Monday, February 16, 2009

Portrait: Philadelphia, Pennsylvania

I quit my job four days after the stock market crash in September. I was working as an advertising copywriter, and it was supposed to be “the job” – that first real, salaried job out of college, the one I’d been scraping for a year to find. It wasn’t what I’d hoped – as the new employee, and the one who least shared the interests of the tiny company’s owner’s, I was the fall guy. Even the intern passed work off to me. I learned pretty quickly from the girl who’d vacated the position a month before that it would always be this way. There was no where to go but out, and so I did, leaving my key on the desk a few minutes before noon, emailing my bosses a curt good bye, and flying home on my bicycle, finally relieved of the nervous stomach ache that had plagued me for the month and a half I’d worked there.

I work at a coffee shop now, making roughly $200 less than my monthly bills. A combination of savings and tips have carried me through the past four months. I just picked up some contract work for a company I worked for last spring and summer, so I’ll be okay as long as I keep hoarding money like a Depression widow. My café is near a lot of corporate offices, and the people being laid off, or on the verge of it, have a lot more than I do to worry about. These are people who have been with their companies for years, who have families, who thought they’d earned some security from years of service. It’s different for me. I graduated from an arts program in a country on the verge of a recession. I’ve been on the brink of disaster since birth. I’m used to this. That’s not to say that I like stretching $7 worth of groceries for three days, or living without insurance, or working 50 hour weeks on top of trying to write, but I can do it. I don’t really have the choice. I know a lot people whose families have helped them along well into their 20’s, and it’s hard for me not to be jealous sometimes. After a while, you start to think that you’ve built enough character that you deserve a free ride. It’s not going to happen. The most I, or anyone can do, is keep going, not because it’s easy, or we want to, but because there aren’t any other options.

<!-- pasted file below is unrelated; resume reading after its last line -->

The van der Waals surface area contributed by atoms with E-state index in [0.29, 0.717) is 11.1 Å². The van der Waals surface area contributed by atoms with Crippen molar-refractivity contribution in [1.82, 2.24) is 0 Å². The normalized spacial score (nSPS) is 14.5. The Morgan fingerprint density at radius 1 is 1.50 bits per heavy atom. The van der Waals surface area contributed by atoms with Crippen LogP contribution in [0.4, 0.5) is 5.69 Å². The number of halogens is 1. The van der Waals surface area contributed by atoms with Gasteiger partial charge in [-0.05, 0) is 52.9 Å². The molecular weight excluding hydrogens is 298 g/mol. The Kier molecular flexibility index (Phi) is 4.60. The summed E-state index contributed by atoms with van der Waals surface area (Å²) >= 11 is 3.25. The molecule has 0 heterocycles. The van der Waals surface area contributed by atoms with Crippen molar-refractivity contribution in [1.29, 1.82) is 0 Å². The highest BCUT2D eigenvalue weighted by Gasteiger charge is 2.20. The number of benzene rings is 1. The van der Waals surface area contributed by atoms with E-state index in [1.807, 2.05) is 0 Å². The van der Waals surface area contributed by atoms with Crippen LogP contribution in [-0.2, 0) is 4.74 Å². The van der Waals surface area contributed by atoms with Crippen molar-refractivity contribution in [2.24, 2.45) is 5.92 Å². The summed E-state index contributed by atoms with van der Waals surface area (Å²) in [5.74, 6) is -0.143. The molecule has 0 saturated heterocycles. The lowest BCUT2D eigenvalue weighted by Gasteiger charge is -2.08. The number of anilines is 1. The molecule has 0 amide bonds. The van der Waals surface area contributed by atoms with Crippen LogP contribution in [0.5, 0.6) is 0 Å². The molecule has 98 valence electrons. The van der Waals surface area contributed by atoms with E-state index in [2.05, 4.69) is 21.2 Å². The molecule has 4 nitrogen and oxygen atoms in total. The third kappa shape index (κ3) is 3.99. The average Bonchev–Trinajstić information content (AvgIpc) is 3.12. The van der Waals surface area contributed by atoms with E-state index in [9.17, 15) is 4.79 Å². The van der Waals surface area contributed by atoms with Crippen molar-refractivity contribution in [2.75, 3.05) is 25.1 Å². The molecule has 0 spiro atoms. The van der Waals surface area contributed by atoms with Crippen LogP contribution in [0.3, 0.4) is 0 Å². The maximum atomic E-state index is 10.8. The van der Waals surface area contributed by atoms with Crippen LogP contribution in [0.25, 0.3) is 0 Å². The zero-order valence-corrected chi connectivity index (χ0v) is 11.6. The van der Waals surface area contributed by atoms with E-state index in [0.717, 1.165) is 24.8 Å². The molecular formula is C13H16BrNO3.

Jaime, age 23
Philadelphia, Pennsylvania